Denver Flour Mills – Colorado Milling and Elevator Company (CM&E)
Mullen went on to create the Colorado Milling and Elevator Company (CM&E) which by 1889 and owned four mills in Colorado.
According to the “Rio Grande Freight Traffic Guide” of 1951 (Tramway Press, 1983) the Hungarian Flour Mills and the Denver Flour Mills were one of the same and in 1951 had an office and elevator at 1441 7th Street, Denver and was serviced by D&RGW & CRI&P. There were also branch elevators at 3750 Wynkoop Street (UP) and West 29th & Jason Streets (AT&SF & C&S).
William Reich’s very helpful book “Colorado Industries” (Johnson Books, 2008) credits John K. Mullen, a young Irish immigrant from New York (where he had worked in a flour mill from the age of 14), as being the first person to bring the Hungarian roller process of gradual reduction of wheat to flour to Denver. In 1883 he built the Hungarian Milling and Elevator Company Mill.
I am going to give you a little history about Hungarian Flour. Years ago I worked for a company called Denver Flour Mills where High Altitude Hungarian Flour was milled. The gentleman who founded Denver Flour Mills was from Hungary. He began milling a flour from wheat grown in the high altitudes, Colorado, Montana, and Utah. The reason he called his flour Hungarian is he milled the flour by the “stone ground method” just as he had in Hungary.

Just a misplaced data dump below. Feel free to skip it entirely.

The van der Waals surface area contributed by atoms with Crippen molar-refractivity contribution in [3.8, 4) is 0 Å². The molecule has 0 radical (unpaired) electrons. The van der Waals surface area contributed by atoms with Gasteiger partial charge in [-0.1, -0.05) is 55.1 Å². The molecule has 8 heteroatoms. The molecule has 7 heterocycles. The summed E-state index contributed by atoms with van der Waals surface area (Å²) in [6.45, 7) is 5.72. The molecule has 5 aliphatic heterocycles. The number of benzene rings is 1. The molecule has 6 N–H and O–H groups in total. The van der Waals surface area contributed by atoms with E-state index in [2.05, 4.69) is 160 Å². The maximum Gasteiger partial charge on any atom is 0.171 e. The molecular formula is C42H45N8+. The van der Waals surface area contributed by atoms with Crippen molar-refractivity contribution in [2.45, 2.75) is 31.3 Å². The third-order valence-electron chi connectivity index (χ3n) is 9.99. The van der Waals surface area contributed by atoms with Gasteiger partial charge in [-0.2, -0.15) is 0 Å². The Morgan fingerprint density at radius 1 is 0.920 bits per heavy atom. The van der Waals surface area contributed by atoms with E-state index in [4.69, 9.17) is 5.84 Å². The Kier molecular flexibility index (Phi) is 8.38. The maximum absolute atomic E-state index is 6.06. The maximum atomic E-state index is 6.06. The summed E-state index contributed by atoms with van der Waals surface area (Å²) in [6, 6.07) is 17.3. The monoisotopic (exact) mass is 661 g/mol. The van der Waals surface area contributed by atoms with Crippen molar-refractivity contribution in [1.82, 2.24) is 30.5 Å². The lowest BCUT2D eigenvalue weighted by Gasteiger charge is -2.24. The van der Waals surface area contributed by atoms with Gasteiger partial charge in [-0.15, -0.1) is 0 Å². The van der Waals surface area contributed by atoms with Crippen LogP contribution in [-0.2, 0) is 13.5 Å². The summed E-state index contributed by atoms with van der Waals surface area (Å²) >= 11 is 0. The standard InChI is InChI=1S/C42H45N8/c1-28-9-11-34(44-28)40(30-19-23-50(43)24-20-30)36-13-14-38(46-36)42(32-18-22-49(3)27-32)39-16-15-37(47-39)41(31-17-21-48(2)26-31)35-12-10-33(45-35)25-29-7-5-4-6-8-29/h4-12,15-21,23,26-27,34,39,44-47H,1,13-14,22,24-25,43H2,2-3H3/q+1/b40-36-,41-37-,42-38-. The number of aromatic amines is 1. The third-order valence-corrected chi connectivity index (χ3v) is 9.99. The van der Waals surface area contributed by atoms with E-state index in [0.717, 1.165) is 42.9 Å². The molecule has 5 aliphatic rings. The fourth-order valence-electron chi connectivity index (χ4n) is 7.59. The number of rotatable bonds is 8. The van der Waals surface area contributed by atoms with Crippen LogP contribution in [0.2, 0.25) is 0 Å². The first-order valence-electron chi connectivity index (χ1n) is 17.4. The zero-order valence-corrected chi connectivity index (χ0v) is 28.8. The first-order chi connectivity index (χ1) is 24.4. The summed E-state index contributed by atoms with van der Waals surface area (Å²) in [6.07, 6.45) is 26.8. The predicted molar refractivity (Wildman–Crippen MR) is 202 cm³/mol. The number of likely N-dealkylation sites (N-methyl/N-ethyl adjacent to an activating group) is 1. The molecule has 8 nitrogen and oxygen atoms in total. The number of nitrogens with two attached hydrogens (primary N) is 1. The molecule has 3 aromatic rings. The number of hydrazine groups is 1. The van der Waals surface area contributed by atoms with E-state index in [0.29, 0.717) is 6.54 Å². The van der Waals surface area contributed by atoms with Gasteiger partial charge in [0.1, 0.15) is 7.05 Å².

In the late 60’s Denver Flour Mills was bought out by Great Western Sugar Company at which time I, among others, was laid off. I am not sure when GW Sugar Company sold the flour portion of the merged company, but now Hungarian Flour is now milled in Nebraska by a company called ConAgra Mills. www.conagramills.com. The point being you could use any high grade flour, either unbleached, bleached, or whole wheat flour and you should do fine with your recipe. The only real speciality about Hungarian flour is that it is milled from hard wheat that is grown in the higher altitudes, also know as winter wheat. Winter wheat is planted in the late summer and is grown all winter and harvested in June through July. I hope this information helps and as I said, any good quality flour should do just fine.
By jacsisk on December 20, 2007.